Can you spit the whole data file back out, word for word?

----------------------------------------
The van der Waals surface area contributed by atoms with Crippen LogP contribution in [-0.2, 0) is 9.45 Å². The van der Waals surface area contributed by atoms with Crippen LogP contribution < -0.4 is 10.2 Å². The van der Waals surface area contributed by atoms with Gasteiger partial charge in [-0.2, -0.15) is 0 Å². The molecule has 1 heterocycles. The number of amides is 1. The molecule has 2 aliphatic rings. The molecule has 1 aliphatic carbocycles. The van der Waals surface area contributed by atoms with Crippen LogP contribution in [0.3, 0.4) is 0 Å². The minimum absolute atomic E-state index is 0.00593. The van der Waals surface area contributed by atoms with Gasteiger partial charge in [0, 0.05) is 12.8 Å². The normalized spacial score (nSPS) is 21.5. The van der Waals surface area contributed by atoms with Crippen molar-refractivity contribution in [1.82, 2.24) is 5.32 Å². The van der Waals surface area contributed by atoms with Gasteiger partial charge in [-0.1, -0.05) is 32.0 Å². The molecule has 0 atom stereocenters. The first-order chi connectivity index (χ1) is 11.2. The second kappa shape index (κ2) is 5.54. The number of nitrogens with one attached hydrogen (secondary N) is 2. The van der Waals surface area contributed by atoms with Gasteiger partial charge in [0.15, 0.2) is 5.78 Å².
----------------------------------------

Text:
The van der Waals surface area contributed by atoms with Crippen LogP contribution in [-0.2, 0) is 9.45 Å². The van der Waals surface area contributed by atoms with Crippen LogP contribution < -0.4 is 10.2 Å². The van der Waals surface area contributed by atoms with Gasteiger partial charge in [-0.2, -0.15) is 0 Å². The molecule has 1 heterocycles. The number of amides is 1. The molecule has 2 aliphatic rings. The molecule has 1 aliphatic carbocycles. The van der Waals surface area contributed by atoms with Crippen LogP contribution in [0.3, 0.4) is 0 Å². The minimum absolute atomic E-state index is 0.00593. The van der Waals surface area contributed by atoms with Gasteiger partial charge in [0, 0.05) is 12.8 Å². The normalized spacial score (nSPS) is 21.5. The van der Waals surface area contributed by atoms with Crippen molar-refractivity contribution in [1.82, 2.24) is 5.32 Å². The van der Waals surface area contributed by atoms with Gasteiger partial charge in [-0.1, -0.05) is 32.0 Å². The molecule has 0 atom stereocenters. The first-order chi connectivity index (χ1) is 11.2. The second kappa shape index (κ2) is 5.54. The number of nitrogens with one attached hydrogen (secondary N) is 2. The van der Waals surface area contributed by atoms with Gasteiger partial charge in [0.15, 0.2) is 5.78 Å².